The majority of reported cases happen in Japanese patients, but there are few cases of AM in White patients[57]. Sensory impairment is a predominant symptom, with uncommon motor and bladder involvement[58]. CSF cell count and protein are mostly normal and OCBs are not seen[59].

6- Drug-induced and Toxin-related TM

– TNF-alpha inhibitors cause CNS demyelination and TM [60].
– Sulfasalazine [61].
– Chemotherapeutic agents: Gemcitabine, cytarabine, and cisplatin [62].
– Heroin: most of the cases of myelopathy in heroin addicts are related to anterior spinal artery infarction, moreover, there are cases of TM[63].
– Benzene [64].
– Brown recluse spider bite: Incomplete TM (anterior spinal syndrome), responds to steroid therapy[65].

7- Idiopathic TM (ITM)

The proportion of patients with ITM differs widely, from 16% [66] to 60%[67]. The mean age of onset occurs between 35 and 40 years, mainly in females [66].
CSF shows elevated protein in most patients; pleocytosis and OCBs are seen occasionally [66][68]. Unlike other causes of TM, negative OCBs are related to recurrence [66].
ITM is monophasic, but it recurs in about 1/4 to 1/3 of patients (recurrence of primary insult, enlargement of prior lesion, or a new lesion) [66][69].
Risk factors for recurrence are male gender, age older than 50 years, severe motor weakness and sphincter dysfunction and negative CSF OCBs, normal IgG, and seronegative NMO-IgG [66][68][69]. If recurrences happen, they will lead to poor outcomes [69].
Generally, one-third of patients with ITM recover with little or no consequences, one-third have a moderate extent of permanent disability, and one-third have severe disabilities[66].

Clinical presentation and complications

Transverse Myelitis has an acute or subacute onset; with neurological dysfunction extending to very severe manifestations within a few weeks, and it may present as one of many syndromes of the spinal cord[1].
The typical clinical symptom of myelitis is to have sensorimotor deficits in one or more extremities. Sensory impairment, like ascending numbness is a characteristic presentation of TM. Some patients present with a rounded band of dysesthesia attributed to the dermatomes just rostral to the sensory level around their trunk, and this may be associated with constricting sensation (as the “MS hug”) that ranges from mild discomfort to severe burning pain [1]. The pain associated with TM can be central, deep aching, or radicular pain [3].
Autonomic dysfunction is common, and it presents as the neurogenic bladder (urinary retention), neurogenic bowel, or sexual dysfunction; these symptoms are common with Myelin Oligodendrocyte Glycoprotein IgG (MOG-IgG)–associated disorder, also maybe reflect conus involvement radiologically [4]. Autonomic impairment also could be presented with temperature dysregulation or even bouts of hypertension[11][70].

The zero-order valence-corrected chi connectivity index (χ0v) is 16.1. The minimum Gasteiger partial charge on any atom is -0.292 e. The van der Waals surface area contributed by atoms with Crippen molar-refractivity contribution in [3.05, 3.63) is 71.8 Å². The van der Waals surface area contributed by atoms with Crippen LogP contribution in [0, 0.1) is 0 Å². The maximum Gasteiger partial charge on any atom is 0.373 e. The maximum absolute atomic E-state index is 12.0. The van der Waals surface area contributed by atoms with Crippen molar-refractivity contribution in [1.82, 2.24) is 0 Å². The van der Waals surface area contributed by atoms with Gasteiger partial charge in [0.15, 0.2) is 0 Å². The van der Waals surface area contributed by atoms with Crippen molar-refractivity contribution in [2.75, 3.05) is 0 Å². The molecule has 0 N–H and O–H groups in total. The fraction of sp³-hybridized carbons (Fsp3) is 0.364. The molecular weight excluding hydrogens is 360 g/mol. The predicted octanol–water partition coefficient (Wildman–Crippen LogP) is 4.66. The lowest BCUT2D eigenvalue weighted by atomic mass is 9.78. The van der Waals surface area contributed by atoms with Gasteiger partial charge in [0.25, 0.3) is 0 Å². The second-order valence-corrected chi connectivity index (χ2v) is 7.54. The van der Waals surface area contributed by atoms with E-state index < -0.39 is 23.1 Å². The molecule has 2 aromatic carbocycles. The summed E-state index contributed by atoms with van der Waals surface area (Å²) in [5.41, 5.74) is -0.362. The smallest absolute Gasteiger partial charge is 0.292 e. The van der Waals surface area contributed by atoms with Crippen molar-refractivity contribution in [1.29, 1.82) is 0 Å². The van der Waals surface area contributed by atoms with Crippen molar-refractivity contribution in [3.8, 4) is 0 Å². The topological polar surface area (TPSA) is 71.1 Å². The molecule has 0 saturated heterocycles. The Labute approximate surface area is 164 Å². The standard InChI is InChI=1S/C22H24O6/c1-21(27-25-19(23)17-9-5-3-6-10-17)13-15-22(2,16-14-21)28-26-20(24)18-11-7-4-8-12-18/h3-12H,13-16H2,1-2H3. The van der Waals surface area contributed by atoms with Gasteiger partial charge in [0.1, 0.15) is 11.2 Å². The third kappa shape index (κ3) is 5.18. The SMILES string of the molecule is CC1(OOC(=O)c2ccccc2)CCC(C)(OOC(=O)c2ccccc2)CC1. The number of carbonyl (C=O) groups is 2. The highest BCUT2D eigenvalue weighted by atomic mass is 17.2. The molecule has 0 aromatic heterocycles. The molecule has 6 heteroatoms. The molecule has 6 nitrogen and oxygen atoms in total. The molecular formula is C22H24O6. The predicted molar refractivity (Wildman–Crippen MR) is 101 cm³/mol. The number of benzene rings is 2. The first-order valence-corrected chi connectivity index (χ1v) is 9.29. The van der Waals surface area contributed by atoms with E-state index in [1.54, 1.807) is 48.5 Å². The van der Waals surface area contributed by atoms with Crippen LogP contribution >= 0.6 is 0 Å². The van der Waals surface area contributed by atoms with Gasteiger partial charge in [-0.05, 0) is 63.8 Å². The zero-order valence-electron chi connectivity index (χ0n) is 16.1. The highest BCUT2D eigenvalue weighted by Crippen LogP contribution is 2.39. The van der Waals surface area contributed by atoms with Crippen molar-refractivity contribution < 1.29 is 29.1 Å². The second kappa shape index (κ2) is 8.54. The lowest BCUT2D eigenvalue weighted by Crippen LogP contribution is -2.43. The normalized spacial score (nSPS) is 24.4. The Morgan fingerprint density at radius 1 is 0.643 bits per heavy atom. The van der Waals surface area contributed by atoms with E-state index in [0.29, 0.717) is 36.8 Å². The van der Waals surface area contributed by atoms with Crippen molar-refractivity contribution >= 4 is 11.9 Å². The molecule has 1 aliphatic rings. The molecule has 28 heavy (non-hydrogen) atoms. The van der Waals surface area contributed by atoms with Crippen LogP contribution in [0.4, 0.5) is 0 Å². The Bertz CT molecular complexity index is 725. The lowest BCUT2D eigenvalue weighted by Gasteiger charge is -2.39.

Motor symptoms usually show weakness that can affect the flexors of the legs and extensors of the arms (pyramidal distribution) or can present with sphincter dysfunction [70]. Acutely, muscle tone and stretch reflexes could be reduced or absent, which is called “spinal shock syndrome” and that makes diagnostic confusion with Guillain-Barre syndrome (GBS). With time, spasticity, hyperreflexia, and extensor plantar responses (ie, features of the upper motor neuron lesion) become apparent[1].
Clinical manifestations of a “demyelinating cause” involve the Lhermitte sign (an electrical sensation that spreads down the spine and extremities when the neck is flexed), and the Uhthoff sign (transient worsening of neurologic symptoms when the body is overheated). Also, tonic spasms (recurrent short events of involuntary painful contractions by flexors that last 30 seconds to a few minutes) may present [4].
In addition, we should ask about symptoms that are related to systemic autoimmune diseases (like oral or genital ulcers in Behçet disease) or sicca symptoms, also maybe the presence of arthritis or skin changes. Moreover, we should look for symptoms that suggest myelopathy related to connective tissue diseases [4].

Evaluation and diagnosis

MRI of the whole spinal cord is obligatory in any patient with myelopathic manifestations, in order to exclude structural lesions that are responsive for emergent neurosurgical intervention. The most sensitive MRI sequence to identify spinal cord lesions (particularly MS plaques) are short-tau inversion recovery (STIR) fast spin-echo and T2-weighted fast spin-echo[71][72]. The location and length of the lesion on MRI could give signs of the underlying disease (Fig 1), (Fig 2).

Fig 1. Extensive increased T2 signal and expansion of the cord is seen extending between C7 and T12. The T2 signal abnormality involves central grey matter and dorsal columns.

Fig 1. Extensive increased T2 signal and expansion of the cord is seen extending between C7 and T12. The T2 signal abnormality involves central grey matter and dorsal columns [85].